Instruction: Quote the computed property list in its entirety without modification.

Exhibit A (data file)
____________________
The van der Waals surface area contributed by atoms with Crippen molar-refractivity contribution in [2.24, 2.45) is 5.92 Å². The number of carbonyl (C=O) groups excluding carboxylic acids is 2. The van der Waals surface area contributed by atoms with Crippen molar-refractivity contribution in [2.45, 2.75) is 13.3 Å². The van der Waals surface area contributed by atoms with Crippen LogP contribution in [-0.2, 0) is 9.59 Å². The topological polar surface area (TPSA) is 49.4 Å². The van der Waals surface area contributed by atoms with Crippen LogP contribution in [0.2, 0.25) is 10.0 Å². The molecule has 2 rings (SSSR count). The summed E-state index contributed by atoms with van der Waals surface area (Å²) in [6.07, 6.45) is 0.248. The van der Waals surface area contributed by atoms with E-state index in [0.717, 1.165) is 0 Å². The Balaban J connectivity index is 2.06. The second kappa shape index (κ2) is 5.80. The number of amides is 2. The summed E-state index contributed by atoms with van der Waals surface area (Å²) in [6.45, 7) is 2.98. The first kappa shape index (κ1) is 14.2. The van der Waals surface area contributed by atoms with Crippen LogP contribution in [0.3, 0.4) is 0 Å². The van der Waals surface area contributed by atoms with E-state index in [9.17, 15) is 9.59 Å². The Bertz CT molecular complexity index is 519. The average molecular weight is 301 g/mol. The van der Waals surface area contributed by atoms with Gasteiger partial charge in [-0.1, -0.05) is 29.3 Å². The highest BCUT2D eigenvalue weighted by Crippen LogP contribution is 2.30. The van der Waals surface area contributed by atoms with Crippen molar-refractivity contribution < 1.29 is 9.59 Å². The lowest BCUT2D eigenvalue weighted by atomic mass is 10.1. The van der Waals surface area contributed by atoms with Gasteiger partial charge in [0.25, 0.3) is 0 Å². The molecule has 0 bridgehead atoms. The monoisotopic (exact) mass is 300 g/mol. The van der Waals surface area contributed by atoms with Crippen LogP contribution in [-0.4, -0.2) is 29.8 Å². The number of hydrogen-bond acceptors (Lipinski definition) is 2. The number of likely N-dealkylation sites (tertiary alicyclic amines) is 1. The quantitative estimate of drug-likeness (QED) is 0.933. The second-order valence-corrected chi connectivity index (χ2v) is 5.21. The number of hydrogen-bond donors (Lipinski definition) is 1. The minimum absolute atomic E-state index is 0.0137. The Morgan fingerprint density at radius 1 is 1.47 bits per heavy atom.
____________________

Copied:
The van der Waals surface area contributed by atoms with Crippen molar-refractivity contribution in [2.24, 2.45) is 5.92 Å². The number of carbonyl (C=O) groups excluding carboxylic acids is 2. The van der Waals surface area contributed by atoms with Crippen molar-refractivity contribution in [2.45, 2.75) is 13.3 Å². The van der Waals surface area contributed by atoms with Crippen LogP contribution in [-0.2, 0) is 9.59 Å². The topological polar surface area (TPSA) is 49.4 Å². The van der Waals surface area contributed by atoms with Crippen LogP contribution in [0.2, 0.25) is 10.0 Å². The molecule has 2 rings (SSSR count). The summed E-state index contributed by atoms with van der Waals surface area (Å²) in [6.07, 6.45) is 0.248. The van der Waals surface area contributed by atoms with E-state index in [0.717, 1.165) is 0 Å². The Balaban J connectivity index is 2.06. The second kappa shape index (κ2) is 5.80. The number of amides is 2. The summed E-state index contributed by atoms with van der Waals surface area (Å²) in [6.45, 7) is 2.98. The first kappa shape index (κ1) is 14.2. The van der Waals surface area contributed by atoms with Crippen LogP contribution in [0.3, 0.4) is 0 Å². The van der Waals surface area contributed by atoms with E-state index in [9.17, 15) is 9.59 Å². The Bertz CT molecular complexity index is 519. The average molecular weight is 301 g/mol. The van der Waals surface area contributed by atoms with Gasteiger partial charge in [-0.1, -0.05) is 29.3 Å². The highest BCUT2D eigenvalue weighted by Crippen LogP contribution is 2.30. The van der Waals surface area contributed by atoms with Crippen molar-refractivity contribution < 1.29 is 9.59 Å². The lowest BCUT2D eigenvalue weighted by atomic mass is 10.1. The van der Waals surface area contributed by atoms with Gasteiger partial charge in [0.25, 0.3) is 0 Å². The molecule has 0 bridgehead atoms. The monoisotopic (exact) mass is 300 g/mol. The van der Waals surface area contributed by atoms with Crippen LogP contribution in [-0.4, -0.2) is 29.8 Å². The number of hydrogen-bond acceptors (Lipinski definition) is 2. The number of likely N-dealkylation sites (tertiary alicyclic amines) is 1. The quantitative estimate of drug-likeness (QED) is 0.933. The second-order valence-corrected chi connectivity index (χ2v) is 5.21. The number of hydrogen-bond donors (Lipinski definition) is 1. The minimum absolute atomic E-state index is 0.0137. The Morgan fingerprint density at radius 1 is 1.47 bits per heavy atom.